We have had a fabulous few days this week, where we have been treated to wall to wall blue, sunny skies, and although it was cold we enjoyed taking advantage of the weather and getting out for some walking.   As I've mentioned before, one of the biggest advantages of being independent and running your own business is that on days like these you can just take yourself off for a walk and enjoy the outdoors, so long as all the orders are packed and posted and you've nothing pressing to catch up with.

One of Lexie's favourite spots in the hills, for reasons we don't understand, is the Old Soldier's.  It isn't far from us, and she's still got the stamina to climb over the heather on the way up to the ruin.  I've always thought the location of this house is stunning, and the ash trees that stood protecting the house are always lovely to look at no matter what the time of year.  At this time - mid winter - they are silvery grey.


One of the trees has taken on a very artistic shape - I wondered if it had been struck by lightning:


Then yesterday we headed out to a different part of Assynt - The Loch an t-Sabhail circuit, Little Assynt.  The path  is about 4.5km long, and while it goes up and down, it is very easy walking.  However it is some time since Lexie, our Westie, walked this distance.  But she did very well, and thoroughly enjoyed herself.


There were still pockets of frost on the ground, but although it is only mid January there was evidence of spring plants starting to poke through:


The highlight of this walk is always the spot here we stop to drink hot chocolate.  The view of Quinag at this point is one of my favourites, and easy to frame beautifully against the lochan:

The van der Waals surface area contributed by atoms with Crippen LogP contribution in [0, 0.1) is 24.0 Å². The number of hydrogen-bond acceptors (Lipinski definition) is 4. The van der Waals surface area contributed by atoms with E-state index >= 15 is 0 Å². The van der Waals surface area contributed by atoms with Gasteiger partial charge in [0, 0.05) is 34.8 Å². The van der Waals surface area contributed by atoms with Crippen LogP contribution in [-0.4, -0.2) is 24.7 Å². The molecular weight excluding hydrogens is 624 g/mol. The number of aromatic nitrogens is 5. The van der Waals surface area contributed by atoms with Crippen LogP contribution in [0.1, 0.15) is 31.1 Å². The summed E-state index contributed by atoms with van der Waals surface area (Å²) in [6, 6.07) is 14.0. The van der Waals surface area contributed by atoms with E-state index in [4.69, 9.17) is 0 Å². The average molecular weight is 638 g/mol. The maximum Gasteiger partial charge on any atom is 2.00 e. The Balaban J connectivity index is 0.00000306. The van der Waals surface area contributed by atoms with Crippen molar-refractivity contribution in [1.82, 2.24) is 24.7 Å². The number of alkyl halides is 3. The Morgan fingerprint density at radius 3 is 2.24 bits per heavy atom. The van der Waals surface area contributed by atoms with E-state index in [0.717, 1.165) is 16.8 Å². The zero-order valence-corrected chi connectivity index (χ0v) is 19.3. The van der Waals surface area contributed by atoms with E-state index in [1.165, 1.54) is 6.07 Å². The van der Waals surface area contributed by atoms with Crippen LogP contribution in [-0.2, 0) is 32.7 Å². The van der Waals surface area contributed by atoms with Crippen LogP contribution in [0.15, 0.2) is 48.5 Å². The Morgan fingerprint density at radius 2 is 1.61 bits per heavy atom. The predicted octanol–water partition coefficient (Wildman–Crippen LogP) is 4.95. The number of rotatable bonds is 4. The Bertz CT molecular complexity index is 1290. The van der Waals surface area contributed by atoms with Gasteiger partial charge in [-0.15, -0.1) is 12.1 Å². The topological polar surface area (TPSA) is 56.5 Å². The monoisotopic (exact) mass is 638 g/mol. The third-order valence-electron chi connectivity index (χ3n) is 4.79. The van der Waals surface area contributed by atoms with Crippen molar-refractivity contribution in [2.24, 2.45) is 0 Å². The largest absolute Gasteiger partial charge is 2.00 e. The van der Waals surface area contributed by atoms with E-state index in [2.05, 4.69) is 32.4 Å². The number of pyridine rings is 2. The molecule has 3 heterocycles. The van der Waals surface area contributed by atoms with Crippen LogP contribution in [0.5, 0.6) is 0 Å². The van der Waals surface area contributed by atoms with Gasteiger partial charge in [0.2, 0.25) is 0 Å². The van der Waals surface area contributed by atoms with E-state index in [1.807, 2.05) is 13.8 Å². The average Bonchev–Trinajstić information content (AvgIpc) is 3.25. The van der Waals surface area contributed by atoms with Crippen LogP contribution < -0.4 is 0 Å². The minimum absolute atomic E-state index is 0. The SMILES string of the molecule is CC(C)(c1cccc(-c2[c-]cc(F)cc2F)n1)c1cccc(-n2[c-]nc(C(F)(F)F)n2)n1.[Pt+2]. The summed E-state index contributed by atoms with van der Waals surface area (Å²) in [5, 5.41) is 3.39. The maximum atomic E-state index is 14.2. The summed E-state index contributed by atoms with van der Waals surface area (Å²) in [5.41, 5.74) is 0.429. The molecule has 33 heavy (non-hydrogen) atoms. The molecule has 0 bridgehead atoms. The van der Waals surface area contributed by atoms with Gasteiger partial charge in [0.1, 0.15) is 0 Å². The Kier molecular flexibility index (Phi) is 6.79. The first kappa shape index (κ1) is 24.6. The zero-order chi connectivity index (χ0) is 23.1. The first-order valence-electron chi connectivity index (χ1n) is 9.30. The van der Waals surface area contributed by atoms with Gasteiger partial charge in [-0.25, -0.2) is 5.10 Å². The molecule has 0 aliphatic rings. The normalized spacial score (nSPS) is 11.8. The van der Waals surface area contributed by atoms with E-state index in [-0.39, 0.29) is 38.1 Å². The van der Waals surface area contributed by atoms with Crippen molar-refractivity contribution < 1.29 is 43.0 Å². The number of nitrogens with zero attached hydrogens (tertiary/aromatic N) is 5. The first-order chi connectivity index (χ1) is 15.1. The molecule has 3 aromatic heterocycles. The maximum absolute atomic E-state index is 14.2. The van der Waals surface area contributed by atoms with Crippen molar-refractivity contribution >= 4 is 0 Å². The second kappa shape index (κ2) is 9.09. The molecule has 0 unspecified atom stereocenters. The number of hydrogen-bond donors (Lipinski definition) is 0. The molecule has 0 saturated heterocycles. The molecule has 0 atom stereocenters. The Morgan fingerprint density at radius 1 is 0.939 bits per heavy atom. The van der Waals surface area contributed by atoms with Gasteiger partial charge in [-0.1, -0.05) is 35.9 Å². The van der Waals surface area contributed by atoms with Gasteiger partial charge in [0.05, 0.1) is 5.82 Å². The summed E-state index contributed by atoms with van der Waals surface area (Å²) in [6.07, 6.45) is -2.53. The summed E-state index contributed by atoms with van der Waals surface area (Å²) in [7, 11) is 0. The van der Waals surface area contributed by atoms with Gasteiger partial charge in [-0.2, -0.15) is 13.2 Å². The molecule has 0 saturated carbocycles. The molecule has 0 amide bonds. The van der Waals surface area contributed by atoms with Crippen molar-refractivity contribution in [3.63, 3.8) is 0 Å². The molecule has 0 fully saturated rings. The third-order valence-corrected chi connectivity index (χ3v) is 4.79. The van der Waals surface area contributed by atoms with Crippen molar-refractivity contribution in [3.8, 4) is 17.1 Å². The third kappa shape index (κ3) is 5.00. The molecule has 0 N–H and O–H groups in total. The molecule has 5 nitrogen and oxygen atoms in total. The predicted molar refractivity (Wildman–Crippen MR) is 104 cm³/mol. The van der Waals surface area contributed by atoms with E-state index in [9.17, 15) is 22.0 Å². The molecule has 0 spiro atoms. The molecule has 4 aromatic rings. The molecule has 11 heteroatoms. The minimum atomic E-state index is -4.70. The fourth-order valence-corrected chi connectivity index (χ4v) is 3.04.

This landscape may look "empty" and "wild", but at one point there was quite a community living here.   The point from which I took the following photograph, you only had to turn round 180 degrees and you can see 3 ruined houses which were once part of a thriving community that lived here.  You can see, on the left hand side of this picture, cultivation beds where crops may have included the likes of potatoes or oats.   There would certainly have been a cow or two roaming about, and it doesn't take a huge stretch of imagination to picture children playing happily around the houses or on the edges of the cultivation beds while the adults worked hard.


What a view to wake up to in the morning.

While we were out walking yesterday, my mind frequently went to all those marching around the world in support of women's rights after the inauguration of the new US president.  I would have to admit to struggling to even write the man's name.  I would have loved to have joined the Edinburgh march, but it wasn't possible.   I know I'm way behind, but I have finally started my own pink hat, as I'm sure there will be more occasions when the symbolic hat will be required.  I've chosen "A Cerise which Demands Attention" as my pink, and I am whizzing along with it.


The photographs from the marches around the world filled my Twitter feed yesterday, and it was, at times, overwhelming to see so many taking part.  And so proud of all my friends who were there, both physically and in spirit.